Skip to comments.Maine House gives first nod to loosen gun laws on state grounds
Posted on 03/12/2012 10:41:29 AM PDT by marktwain
AUGUSTA The state House of Representatives on Monday gave first approval to a bill allowing state employees to leave guns locked in their cars as long as they have a concealed weapons permit.
House members voted 84-55 to green-light the bill, LD 1603, with a handful of Democrats voting with the Republican majority.
The measure amends a hotly debated bill that narrowly passed last year enabling private sector workers to keeps guns stowed in their vehicle. This proposal, LD 1603, sponsored by Rep. Dale Crafts, R-Lisbon Falls, broadens the law to include state employees.
Although the current bill focuses on public sector employees, opponents of the private sector law had hoped the Legislature would reconsider its decision last year that effectively prohibited business owners from having policies preventing employees from stowing their guns in their vehicles during work hours.
The law was sharply opposed by business advocates, who argued that allowing employees to bring guns to work usurped employer rules that prohibit the practice. The Maine State Chamber of Commerce has said that employers are universally opposed to the new law.
The debate on Monday centered on the ramifications of expanding the law to include public employees. Proponents of the bill said that it simply extended the same Second Amendment rights that private workers have.
Opponents argued that it was unwise to expand a law that could allow employees to bring guns to work at the state's prisons, agencies and courts.
Rep. Anne Haskell, D-Portland, said the bill would prevent the Department of Corrections from instituting a policy that prohibited employees from leaving their guns in their vehicles. Haskell also cited a memo from the judicial system's legal counsel urging lawmakers not to pass legislation that encouraged employees to bring guns to the workplace.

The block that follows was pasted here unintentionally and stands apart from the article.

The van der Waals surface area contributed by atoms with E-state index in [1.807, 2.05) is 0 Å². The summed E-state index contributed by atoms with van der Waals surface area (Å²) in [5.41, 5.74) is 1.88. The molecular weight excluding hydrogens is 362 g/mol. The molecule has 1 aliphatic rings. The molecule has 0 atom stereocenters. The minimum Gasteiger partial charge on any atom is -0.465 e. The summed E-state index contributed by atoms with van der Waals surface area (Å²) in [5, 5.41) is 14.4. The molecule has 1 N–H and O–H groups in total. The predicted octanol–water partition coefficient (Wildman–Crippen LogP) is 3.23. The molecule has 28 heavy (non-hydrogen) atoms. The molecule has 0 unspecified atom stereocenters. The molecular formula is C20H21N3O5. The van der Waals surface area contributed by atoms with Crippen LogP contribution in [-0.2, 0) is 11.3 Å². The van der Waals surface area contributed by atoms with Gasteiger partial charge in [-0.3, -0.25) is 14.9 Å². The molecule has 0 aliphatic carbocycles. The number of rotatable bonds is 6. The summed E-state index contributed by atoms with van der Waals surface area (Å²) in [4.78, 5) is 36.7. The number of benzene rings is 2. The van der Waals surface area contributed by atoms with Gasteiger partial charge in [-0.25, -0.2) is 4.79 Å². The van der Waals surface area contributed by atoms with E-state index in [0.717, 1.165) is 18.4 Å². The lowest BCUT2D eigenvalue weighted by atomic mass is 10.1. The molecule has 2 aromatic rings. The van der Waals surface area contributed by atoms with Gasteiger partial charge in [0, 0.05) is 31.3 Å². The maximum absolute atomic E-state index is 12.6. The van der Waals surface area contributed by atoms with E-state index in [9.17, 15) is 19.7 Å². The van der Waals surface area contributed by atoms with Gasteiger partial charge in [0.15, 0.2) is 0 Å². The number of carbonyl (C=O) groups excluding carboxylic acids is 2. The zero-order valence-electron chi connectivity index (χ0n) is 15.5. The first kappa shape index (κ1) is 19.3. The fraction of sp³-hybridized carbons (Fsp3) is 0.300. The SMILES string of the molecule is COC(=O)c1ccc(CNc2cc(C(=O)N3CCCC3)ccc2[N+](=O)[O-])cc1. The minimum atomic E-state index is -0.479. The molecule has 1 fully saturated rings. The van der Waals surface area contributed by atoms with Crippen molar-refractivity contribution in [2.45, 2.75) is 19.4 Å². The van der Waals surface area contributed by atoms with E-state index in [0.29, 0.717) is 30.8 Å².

Proponents, however, said the bill applied to concealed weapons permit holders, who, they said, went through extensive background checks and screenings. They also dismissed arguments that the measure could make a workplace unsafe.
Rep. Kerri Prescott, R-Topsham, said someone who was going to use their gun to do harm would do so regardless of the law.
Rep. Lance Harvell, R-Farmington, also disputed claims that allowing employees to leave guns in their vehicles could increase the likelihood that the weapons could be stolen. Harvell said he didn't believe lawmakers should "acquiesce" Second Amendment rights to a thief.
Rep. Bruce MacDonald, D-Boothbay, disagreed.
"We're not talking about the right to bear arms," MacDonald said. "We're talking about leaving a weapon in an unsafe place."
Several lawmakers said it was ironic that the state was paying to increase security at the State House a reference to recently installed metal detectors while simultaneously loosening gun laws on state grounds.
Rep. Gary Plummer, R-Windham, said the bill simply reaffirmed people's constitutional right to bear arms. Plummer also rejected the argument that allowing more guns made anyone less safe.
Some lawmakers noted that business owners had been largely opposed to the law passed last year. However, supporters said that law hadn't done anything to make workplaces less safe.
"Nothing wrong has happened and nothing will," said Rep. Deborah Sanderson, R-Chelsea.
Monday's vote means the bill will head to the Senate for consideration.
The Criminal Justice Committee voted 8-5 to support the bill. The minority report would repeal the law passed last year.
Peter Gore, with the Maine State Chamber of Commerce, had hoped lawmakers would consider repealing the law. During the public hearing last month Gore said business owners want to control what happens on their property. He said that if an employer wanted to allow concealed weapons, they could. But if they wanted to prohibit them, they should be able to do that, too.
"Employers want to choose what takes place on their private property," he said. "Employers have now lost that choice."
The headline should really say,
“Maine House gives first nod to LIBERALIZE gun laws on state grounds,”
just to p.o. the Libs/Leftists! LOL!
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